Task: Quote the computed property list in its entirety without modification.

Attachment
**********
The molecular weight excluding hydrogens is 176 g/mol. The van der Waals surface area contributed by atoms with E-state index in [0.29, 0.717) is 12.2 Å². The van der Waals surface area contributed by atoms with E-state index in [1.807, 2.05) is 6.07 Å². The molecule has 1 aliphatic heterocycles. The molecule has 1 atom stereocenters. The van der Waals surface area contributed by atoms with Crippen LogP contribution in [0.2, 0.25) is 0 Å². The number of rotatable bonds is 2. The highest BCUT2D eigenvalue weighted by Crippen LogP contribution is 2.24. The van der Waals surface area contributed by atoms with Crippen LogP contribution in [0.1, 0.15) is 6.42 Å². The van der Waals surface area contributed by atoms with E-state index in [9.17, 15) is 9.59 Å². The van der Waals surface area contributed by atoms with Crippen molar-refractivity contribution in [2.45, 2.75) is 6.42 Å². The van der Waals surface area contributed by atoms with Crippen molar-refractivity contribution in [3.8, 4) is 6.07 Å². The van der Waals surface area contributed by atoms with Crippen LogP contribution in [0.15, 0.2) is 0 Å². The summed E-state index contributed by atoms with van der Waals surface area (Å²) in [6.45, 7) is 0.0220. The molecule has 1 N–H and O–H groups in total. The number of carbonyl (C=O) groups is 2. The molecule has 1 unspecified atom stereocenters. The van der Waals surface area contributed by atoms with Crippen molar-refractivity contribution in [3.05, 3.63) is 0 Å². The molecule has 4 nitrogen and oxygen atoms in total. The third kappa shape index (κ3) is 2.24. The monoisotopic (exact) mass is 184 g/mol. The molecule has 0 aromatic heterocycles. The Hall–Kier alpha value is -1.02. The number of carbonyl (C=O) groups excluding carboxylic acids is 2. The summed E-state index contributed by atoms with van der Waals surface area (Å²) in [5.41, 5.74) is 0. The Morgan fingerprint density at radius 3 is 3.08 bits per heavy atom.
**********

The molecular weight excluding hydrogens is 176 g/mol. The van der Waals surface area contributed by atoms with E-state index in [0.29, 0.717) is 12.2 Å². The van der Waals surface area contributed by atoms with E-state index in [1.807, 2.05) is 6.07 Å². The molecule has 1 aliphatic heterocycles. The molecule has 1 atom stereocenters. The van der Waals surface area contributed by atoms with Crippen LogP contribution in [0.2, 0.25) is 0 Å². The number of rotatable bonds is 2. The highest BCUT2D eigenvalue weighted by Crippen LogP contribution is 2.24. The van der Waals surface area contributed by atoms with Crippen LogP contribution in [0.1, 0.15) is 6.42 Å². The van der Waals surface area contributed by atoms with E-state index in [9.17, 15) is 9.59 Å². The van der Waals surface area contributed by atoms with Crippen molar-refractivity contribution in [2.45, 2.75) is 6.42 Å². The van der Waals surface area contributed by atoms with Crippen molar-refractivity contribution in [3.8, 4) is 6.07 Å². The van der Waals surface area contributed by atoms with Crippen LogP contribution in [0.15, 0.2) is 0 Å². The summed E-state index contributed by atoms with van der Waals surface area (Å²) in [6.45, 7) is 0.0220. The molecule has 1 N–H and O–H groups in total. The number of carbonyl (C=O) groups is 2. The molecule has 1 unspecified atom stereocenters. The van der Waals surface area contributed by atoms with Crippen molar-refractivity contribution in [3.05, 3.63) is 0 Å². The molecule has 4 nitrogen and oxygen atoms in total. The third kappa shape index (κ3) is 2.24. The monoisotopic (exact) mass is 184 g/mol. The molecule has 0 aromatic heterocycles. The Hall–Kier alpha value is -1.02. The number of carbonyl (C=O) groups excluding carboxylic acids is 2. The summed E-state index contributed by atoms with van der Waals surface area (Å²) in [5.41, 5.74) is 0. The Morgan fingerprint density at radius 3 is 3.08 bits per heavy atom.